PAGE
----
New building bridges department gaps
As the sounds of construction ring across the south end of campus, it becomes clear that development is well underway at UPS. Slowly but surely the new Center for Health Sciences rises from what was once an underdeveloped, underutilized slice of the University of Puget Sound’s 97-acre grounds. Designed in accordance with LEED Silver Standards, the new center will represent the most recent installment of Puget Sound’s Campus Master Plan, which administrators project to reach completion in 2023. Its modern classrooms and state of the art laboratory facilities will play host to the undergraduate departments of Psychology and Exercise Science as well as graduate programs in the School of Occupational Therapy and the School of Physical Therapy.
The relocation of these departments presents obvious advantages in comparison to their current locations, all of which appear antiquated or scattered. Yet surprisingly, the switch is not necessarily intended to extend their physical capacities. The motivation behind the improvement of the facilities utilized by each of these programs in fact seeks to promote interdisciplinary contact between these surprisingly similar sciences. For example, on the surface Psychology and Exercise Science could not seem more different. But upon closer examination, similarities emerge: both fields require lab spaces that facilitate the exploration of the senses and study the human body whether it be in terms of the mind, physiology or behavior. The union of these departments will promote collaboration and attract talented professors and researchers while pushing the university to the forefront of neuroscience studies, a growing field of great relevance to all four programs that will give students an edge in their future pursuit of professional positions and advanced degrees.
Professor Robin Foster, professor of psychology and the co-director of Puget Sound’s neuroscience program, has been working closely with the administration on the planning and development of the Center for Health Sciences. As a representative on the Steering Committee, Foster both represents the interests of the psych department and serves as a “voice of the faculty,” acting as a liaison between staff and administrators in order to ensure that everyone’s opinion is heard. “This [psychology] department has been in the basement of Howarth for a while and hasn’t been able to expand,” Foster explained. “Psychology is a lab/experimental-based science and we currently don’t have enough facilities for research, but these new cutting-edge and superiorly designed spaces will provide flexibility and promote co-curricular collaboration.”
Though she voiced her slight disappointment that the move will not significantly increase the physical size and capacity of the involved departments, Foster, along with other departmental consultants, solved this problem by focusing on shared spaces. Unlike the science departments housed in Harned Hall and Thompson Hall, which each have their own copy, study and common rooms, the Center will embrace spaces that can accommodate the shared needs of each health science. “These departments have common layers of shared interest,” Foster noted, citing as her example the new wet-lab which will provide research space for Psychology, Exercise Science and Neuroscience.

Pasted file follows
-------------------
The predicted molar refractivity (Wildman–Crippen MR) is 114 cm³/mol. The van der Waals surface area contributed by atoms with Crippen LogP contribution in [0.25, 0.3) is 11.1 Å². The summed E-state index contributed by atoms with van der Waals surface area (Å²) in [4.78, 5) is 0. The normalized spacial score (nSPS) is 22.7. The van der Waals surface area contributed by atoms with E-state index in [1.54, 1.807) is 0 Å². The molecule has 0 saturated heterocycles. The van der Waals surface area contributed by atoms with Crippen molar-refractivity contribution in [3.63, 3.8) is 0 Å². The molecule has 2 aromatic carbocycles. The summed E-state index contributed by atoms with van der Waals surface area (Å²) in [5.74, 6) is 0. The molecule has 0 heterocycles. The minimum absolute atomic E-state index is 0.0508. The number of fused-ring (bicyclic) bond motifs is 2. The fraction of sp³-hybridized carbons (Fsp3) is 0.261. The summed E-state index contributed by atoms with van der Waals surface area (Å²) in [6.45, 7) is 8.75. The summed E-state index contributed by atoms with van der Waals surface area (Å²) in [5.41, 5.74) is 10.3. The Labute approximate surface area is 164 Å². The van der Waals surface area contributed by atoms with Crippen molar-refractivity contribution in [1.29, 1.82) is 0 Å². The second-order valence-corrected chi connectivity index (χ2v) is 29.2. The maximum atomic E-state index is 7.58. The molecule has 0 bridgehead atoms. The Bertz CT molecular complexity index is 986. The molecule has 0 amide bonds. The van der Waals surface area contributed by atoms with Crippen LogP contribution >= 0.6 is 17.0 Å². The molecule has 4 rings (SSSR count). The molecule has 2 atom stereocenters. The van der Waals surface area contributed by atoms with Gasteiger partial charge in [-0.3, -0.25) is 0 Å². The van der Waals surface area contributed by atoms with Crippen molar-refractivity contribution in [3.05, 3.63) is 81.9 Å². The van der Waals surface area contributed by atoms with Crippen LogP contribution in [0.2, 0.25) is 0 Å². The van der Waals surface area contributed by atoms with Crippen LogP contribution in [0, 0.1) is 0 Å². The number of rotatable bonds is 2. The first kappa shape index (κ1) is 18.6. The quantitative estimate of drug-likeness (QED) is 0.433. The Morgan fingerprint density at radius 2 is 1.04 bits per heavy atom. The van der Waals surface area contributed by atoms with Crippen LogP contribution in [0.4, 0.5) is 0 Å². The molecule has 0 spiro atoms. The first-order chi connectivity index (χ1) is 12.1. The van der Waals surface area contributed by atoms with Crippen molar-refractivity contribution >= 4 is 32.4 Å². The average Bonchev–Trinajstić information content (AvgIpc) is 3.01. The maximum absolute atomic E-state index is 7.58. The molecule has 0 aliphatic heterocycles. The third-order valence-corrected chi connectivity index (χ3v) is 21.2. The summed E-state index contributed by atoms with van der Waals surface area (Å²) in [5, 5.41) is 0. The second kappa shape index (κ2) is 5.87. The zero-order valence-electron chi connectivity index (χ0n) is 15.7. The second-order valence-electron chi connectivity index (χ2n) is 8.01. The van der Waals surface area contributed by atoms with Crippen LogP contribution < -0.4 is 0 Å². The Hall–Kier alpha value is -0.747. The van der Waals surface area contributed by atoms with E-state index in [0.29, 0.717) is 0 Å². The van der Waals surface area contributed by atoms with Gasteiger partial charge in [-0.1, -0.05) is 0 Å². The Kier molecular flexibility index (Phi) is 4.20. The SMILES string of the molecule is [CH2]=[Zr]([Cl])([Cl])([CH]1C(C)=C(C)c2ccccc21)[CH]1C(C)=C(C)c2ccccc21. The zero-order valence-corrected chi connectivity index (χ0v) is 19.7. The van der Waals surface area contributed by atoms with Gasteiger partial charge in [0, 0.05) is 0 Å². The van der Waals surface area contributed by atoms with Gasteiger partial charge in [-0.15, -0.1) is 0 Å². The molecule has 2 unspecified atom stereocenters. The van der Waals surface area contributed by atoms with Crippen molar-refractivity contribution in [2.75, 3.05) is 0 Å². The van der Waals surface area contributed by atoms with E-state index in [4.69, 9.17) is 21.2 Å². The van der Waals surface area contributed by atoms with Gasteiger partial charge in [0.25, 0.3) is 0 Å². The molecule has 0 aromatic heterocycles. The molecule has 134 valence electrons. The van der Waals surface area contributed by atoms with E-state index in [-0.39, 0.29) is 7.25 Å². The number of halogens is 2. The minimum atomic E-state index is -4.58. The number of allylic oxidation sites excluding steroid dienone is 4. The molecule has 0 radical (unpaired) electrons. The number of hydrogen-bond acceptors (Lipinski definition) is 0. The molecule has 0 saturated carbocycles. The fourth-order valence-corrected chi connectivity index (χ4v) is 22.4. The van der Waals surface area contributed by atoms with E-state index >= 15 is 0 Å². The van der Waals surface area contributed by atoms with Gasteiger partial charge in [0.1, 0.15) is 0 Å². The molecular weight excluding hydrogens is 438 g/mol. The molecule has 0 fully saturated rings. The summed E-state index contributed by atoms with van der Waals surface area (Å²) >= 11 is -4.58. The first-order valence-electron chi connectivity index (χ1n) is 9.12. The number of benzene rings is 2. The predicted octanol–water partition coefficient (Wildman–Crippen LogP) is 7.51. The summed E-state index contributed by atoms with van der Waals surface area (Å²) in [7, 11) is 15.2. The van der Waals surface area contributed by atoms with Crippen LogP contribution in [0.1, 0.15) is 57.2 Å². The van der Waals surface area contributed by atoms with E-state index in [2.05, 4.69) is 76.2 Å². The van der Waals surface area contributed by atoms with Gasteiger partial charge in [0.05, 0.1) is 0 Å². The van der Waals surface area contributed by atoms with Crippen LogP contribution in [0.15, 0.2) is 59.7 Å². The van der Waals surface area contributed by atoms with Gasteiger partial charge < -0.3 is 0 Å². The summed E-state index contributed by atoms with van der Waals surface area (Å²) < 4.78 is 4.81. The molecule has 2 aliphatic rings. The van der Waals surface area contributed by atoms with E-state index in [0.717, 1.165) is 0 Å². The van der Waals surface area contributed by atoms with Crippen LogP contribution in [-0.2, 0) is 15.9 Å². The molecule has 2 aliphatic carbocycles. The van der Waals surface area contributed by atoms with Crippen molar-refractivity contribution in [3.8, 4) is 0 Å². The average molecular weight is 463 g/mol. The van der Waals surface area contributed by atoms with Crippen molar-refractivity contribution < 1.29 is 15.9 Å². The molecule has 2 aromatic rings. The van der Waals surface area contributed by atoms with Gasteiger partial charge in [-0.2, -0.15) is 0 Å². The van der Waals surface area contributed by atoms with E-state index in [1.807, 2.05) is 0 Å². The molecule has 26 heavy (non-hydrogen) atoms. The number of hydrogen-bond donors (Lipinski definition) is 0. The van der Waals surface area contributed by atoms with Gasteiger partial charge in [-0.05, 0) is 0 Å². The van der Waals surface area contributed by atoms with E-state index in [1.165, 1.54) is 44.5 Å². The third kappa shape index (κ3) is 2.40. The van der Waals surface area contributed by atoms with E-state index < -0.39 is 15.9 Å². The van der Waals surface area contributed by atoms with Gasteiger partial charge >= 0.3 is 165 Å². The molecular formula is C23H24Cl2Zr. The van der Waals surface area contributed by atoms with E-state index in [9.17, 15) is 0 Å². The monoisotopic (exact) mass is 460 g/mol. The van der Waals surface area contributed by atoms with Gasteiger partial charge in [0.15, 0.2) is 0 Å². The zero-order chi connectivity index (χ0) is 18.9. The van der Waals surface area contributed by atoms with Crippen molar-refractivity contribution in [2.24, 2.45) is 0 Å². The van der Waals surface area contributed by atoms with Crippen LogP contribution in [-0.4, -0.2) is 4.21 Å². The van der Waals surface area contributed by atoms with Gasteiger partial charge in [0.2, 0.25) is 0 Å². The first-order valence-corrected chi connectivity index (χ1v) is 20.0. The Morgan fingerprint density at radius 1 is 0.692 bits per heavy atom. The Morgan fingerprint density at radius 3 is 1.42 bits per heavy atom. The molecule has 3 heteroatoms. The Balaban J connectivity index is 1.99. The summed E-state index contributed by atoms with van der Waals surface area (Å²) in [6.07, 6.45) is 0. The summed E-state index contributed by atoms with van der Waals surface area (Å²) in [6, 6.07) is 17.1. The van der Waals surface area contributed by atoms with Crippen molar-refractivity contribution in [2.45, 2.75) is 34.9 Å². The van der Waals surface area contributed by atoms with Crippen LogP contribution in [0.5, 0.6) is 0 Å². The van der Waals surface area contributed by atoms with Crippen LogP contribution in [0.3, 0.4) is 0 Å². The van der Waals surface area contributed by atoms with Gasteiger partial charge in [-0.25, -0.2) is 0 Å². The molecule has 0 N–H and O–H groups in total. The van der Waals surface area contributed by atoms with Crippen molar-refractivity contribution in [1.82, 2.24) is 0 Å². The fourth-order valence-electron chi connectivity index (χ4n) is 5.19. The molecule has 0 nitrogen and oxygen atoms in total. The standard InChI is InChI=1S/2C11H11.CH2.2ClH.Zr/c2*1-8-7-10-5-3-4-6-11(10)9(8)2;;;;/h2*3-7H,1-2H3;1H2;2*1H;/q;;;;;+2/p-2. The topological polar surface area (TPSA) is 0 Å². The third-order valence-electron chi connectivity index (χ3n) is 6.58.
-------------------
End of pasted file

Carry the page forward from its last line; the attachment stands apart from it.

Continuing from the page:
One might assume that issues of allocating space and resources between departments would be an area of contention, yet sources proclaim the opposite. Doctor Heidi Orloff, professor of Exercise Science and the department’s consultant on the Steering Committee, noted that interdepartmental cooperation has been emphasized since inception: “Everyone is benefiting from the construction. We’re looking forward to sharing ideas and space and hope that the concentration of health sciences will lead to productive collaboration.”
Exercise Science arguably benefits the most from the move as currently the department finds itself scattered across campus, holding offices in the music building and its one lab, shared by four professors, in the field house. When asked how her department influenced the design process, Orloff highlighted the amount of research and the numerous visits to laboratories across the northwest in pursuit of the most advanced configurations and equipment. “We’re trying hard to make sure that there is input from our department now in order to avoid problems in the future.” All this research seems to have paid off, as the Center for Health Sciences boasts one of the most sophisticated motion analysis and biomechanics labs in the northwest (the labs from which it draws many specifications remain confidential).
Though the Center for Health Sciences will finally allow for the modernization of the programs involved, it is not the first attempt at creating a new home for these fields. During the construction of Harned and the renovation of Thompson, several of these departments were expected to expand into the new buildings but were ‘kicked out’ of negotiations. As a result, many spaces in Harned that have been allocated to the natural sciences remain underused. This attitude of synergy and collaboration emphasized by the Steering Committee seeks to create a space that utilizes resources efficiently while reining in excessive spending. Nevertheless, the Center for Health Sciences will promote the University of Puget Sound’s goal of academic excellence and act as an impetus for development, producing advantaged graduates and attracting brilliant minds in these interrelated fields of study.